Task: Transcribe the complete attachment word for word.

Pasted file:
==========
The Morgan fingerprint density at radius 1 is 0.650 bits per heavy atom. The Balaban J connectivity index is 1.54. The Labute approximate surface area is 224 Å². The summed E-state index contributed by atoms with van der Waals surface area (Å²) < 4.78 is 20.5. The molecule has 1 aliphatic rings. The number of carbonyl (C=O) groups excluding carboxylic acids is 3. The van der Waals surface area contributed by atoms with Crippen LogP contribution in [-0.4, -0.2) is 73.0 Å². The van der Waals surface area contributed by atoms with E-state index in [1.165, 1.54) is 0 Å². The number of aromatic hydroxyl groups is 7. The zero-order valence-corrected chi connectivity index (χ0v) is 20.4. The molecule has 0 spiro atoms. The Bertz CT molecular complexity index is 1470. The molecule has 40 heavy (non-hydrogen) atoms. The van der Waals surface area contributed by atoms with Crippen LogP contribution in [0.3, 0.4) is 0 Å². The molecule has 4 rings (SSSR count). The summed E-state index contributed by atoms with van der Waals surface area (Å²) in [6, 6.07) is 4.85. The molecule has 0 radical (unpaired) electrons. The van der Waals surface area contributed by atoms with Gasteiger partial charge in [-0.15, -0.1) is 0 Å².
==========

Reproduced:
The Morgan fingerprint density at radius 1 is 0.650 bits per heavy atom. The Balaban J connectivity index is 1.54. The Labute approximate surface area is 224 Å². The summed E-state index contributed by atoms with van der Waals surface area (Å²) < 4.78 is 20.5. The molecule has 1 aliphatic rings. The number of carbonyl (C=O) groups excluding carboxylic acids is 3. The van der Waals surface area contributed by atoms with Crippen LogP contribution in [-0.4, -0.2) is 73.0 Å². The van der Waals surface area contributed by atoms with E-state index in [1.165, 1.54) is 0 Å². The number of aromatic hydroxyl groups is 7. The zero-order valence-corrected chi connectivity index (χ0v) is 20.4. The molecule has 0 spiro atoms. The Bertz CT molecular complexity index is 1470. The molecule has 40 heavy (non-hydrogen) atoms. The van der Waals surface area contributed by atoms with Crippen LogP contribution in [0.3, 0.4) is 0 Å². The molecule has 4 rings (SSSR count). The summed E-state index contributed by atoms with van der Waals surface area (Å²) in [6, 6.07) is 4.85. The molecule has 0 radical (unpaired) electrons. The van der Waals surface area contributed by atoms with Gasteiger partial charge in [-0.15, -0.1) is 0 Å².